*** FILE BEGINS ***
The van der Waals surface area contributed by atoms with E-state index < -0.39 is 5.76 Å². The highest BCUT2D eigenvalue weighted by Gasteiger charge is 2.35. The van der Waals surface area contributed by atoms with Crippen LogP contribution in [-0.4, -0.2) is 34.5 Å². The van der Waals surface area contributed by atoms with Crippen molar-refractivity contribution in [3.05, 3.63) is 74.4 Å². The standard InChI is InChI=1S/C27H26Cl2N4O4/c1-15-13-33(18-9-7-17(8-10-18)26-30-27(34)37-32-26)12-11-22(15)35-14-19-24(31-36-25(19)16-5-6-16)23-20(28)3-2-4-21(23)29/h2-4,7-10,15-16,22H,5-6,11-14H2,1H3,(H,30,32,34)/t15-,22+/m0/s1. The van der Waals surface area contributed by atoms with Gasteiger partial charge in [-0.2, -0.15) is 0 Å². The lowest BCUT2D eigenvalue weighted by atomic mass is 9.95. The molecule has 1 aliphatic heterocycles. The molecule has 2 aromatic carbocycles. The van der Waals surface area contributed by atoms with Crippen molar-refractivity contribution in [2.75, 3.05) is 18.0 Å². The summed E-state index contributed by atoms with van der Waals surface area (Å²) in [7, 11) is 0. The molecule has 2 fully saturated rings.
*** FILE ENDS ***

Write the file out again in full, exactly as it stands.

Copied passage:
The van der Waals surface area contributed by atoms with E-state index < -0.39 is 5.76 Å². The highest BCUT2D eigenvalue weighted by Gasteiger charge is 2.35. The van der Waals surface area contributed by atoms with Crippen LogP contribution in [-0.4, -0.2) is 34.5 Å². The van der Waals surface area contributed by atoms with Crippen molar-refractivity contribution in [3.05, 3.63) is 74.4 Å². The standard InChI is InChI=1S/C27H26Cl2N4O4/c1-15-13-33(18-9-7-17(8-10-18)26-30-27(34)37-32-26)12-11-22(15)35-14-19-24(31-36-25(19)16-5-6-16)23-20(28)3-2-4-21(23)29/h2-4,7-10,15-16,22H,5-6,11-14H2,1H3,(H,30,32,34)/t15-,22+/m0/s1. The van der Waals surface area contributed by atoms with Gasteiger partial charge in [-0.2, -0.15) is 0 Å². The lowest BCUT2D eigenvalue weighted by atomic mass is 9.95. The molecule has 1 aliphatic heterocycles. The molecule has 2 aromatic carbocycles. The van der Waals surface area contributed by atoms with Crippen molar-refractivity contribution in [2.75, 3.05) is 18.0 Å². The summed E-state index contributed by atoms with van der Waals surface area (Å²) in [7, 11) is 0. The molecule has 2 fully saturated rings.